Merry Christmas, Ms. Amero

Gibbs recounts the case of Julie Amero, the Connecticut teacher who was unjustly accused of child endangerment for porno popups on a classroom computer.

Christmas changes life into a delirious, happy, hopeful haze of eating, drinking, seeing friends and celebrating as the year comes to a close. For Julie Amero of Connecticut I suspect 2008 can’t close fast enough.

Back in March last year I wrote about the plight of Ms. Amero, a substitute teacher in Norwich, Conn. To recap, Ms. Amero was a seventh grade language class teacher. Little did she know that when she went to work on Oct. 19, 2004, her life was about to become very complicated.

On that day, while in class teaching, Ms. Amero was also Web surfing and checking her e-mail using a school-supplied computer. Suddenly popups started to appear, popups of a pornographic nature. It was bad enough that these popups appeared at all but what was worse was that they wouldn’t stop.

Ms. Amero was at a severe disadvantage in this situation. She had been specifically told not to turn the machine off and, not knowing much about computers, simply didn’t know what to do. Add to that the facts the school had no firewall, no Internet filtering and the PC had no malware protection of its own worth talking about, and Ms. Amero was at a major disadvantage in dealing with the problem.

Eventually Ms. Amero managed to block the children from looking at the screen (apparently some six children actually made efforts to look at the images and Ms. Amero had to physically push one child away from the computer).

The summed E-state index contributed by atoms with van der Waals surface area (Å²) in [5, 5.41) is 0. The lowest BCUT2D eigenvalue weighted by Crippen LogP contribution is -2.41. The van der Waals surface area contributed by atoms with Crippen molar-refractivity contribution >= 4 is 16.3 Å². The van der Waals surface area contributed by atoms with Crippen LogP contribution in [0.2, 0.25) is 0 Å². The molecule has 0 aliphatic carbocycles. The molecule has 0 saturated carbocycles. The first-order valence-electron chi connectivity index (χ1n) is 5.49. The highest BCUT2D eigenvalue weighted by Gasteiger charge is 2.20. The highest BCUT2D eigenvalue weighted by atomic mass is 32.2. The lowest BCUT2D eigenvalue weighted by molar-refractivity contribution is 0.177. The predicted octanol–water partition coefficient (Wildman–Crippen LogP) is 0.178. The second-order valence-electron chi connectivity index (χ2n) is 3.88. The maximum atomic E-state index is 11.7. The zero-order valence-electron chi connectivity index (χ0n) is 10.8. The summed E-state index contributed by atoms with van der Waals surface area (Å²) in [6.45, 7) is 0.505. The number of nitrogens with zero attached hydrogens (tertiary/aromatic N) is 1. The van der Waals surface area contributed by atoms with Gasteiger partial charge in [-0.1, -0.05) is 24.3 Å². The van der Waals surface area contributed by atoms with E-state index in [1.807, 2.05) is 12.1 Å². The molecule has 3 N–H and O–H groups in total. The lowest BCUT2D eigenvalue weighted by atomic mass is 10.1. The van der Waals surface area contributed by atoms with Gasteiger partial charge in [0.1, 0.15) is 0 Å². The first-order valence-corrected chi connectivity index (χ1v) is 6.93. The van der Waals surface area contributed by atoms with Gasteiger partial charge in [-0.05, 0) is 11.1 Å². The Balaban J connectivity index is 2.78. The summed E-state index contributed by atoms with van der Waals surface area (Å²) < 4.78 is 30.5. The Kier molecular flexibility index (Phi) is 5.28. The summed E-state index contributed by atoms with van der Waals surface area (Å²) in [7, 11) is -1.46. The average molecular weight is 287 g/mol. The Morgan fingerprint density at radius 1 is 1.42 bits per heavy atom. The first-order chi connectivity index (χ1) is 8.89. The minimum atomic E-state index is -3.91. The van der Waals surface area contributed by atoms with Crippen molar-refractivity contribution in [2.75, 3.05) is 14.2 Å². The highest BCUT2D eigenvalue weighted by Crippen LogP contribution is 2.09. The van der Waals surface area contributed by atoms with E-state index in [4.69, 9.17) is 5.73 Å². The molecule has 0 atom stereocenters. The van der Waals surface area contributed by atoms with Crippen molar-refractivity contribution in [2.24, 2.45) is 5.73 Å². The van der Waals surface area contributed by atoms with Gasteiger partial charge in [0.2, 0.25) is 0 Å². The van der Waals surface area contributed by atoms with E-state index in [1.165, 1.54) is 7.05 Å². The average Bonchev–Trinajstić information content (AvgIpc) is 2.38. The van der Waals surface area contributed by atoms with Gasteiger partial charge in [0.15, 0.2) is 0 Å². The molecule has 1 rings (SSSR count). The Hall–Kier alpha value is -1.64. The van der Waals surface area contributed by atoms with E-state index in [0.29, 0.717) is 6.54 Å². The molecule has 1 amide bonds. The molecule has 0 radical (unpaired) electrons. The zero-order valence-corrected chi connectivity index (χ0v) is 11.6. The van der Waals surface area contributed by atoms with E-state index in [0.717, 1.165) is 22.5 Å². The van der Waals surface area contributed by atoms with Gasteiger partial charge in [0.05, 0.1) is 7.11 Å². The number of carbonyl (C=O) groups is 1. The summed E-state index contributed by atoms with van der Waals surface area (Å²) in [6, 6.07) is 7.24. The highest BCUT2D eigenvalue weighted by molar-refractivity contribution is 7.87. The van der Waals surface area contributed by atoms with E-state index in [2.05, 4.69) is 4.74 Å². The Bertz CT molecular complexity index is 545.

It was a little later that the real nightmare began: Ms. Amero was charged with child endangerment, a charge that could have potentially sent her to prison for 40 years. Was the school or the school district’s staff held in any way accountable? No. The only person the authorities charged was Ms. Amero.

In January 2007 Ms. Amero was convicted on four counts, the actual charge being the rather vague "risk of injury to a minor, or impairing the morals of a child." The case went to appeal and a judge concluded that the state had provided erroneous testimony and set aside the verdict ordering a retrial.

Erroneous testimony was just part of the entire, trumped-up case against Ms. Amero. The prosecution’s “evidence” was laughable, their witnesses inexpert and incompetent, and their intent transparent: To make an “example” of Julie Amero. Shameless and shameful doesn’t begin to describe the behavior of the authorities and the court.

The conclusion to this farce was played out in court earlier this festive month when the State of Connecticut dropped the four felony counts in exchange for Ms. Amero pleading guilty to a misdemeanor, paying a $100 fine, and surrendering her Connecticut teaching credentials.

The four years of this state-sponsored bullying of an innocent individual has cost Ms. Amero and her husband upwards of $50,000 in legal fees, cost her her job, given her a criminal record, and sent her to hospital with stress and a heart condition that are attributable to the case.

A lot of people did stand up for Ms. Amero. These included people in the computer security business who published widely on the forensic mistakes and technical inaccuracies involved, but that made no difference. Even so, the state attorney, Michael Regan, has publicly stated that he is still convinced Amero is guilty and that he is prepared to go to trial again! Words fail me.

So, what have we learned? First, when computers and porn are involved a weird puritanical morality comes into play. Second, when computers are combined with a willfully ignorant court then common sense and any notion of justice are easily dispensed with. Third, if you teach in Connecticut, avoid computers. Fourth, if you teach and do go near computers, then no matter what people tell you, when in doubt pull the plug.

So, Merry Christmas, Ms. Amero. I think I can speak for many of us in the IT industry when I say we’re sorry, we wish computers were easier to deal with. May 2009 be a whole lot better for you and may it be computer and litigation free.

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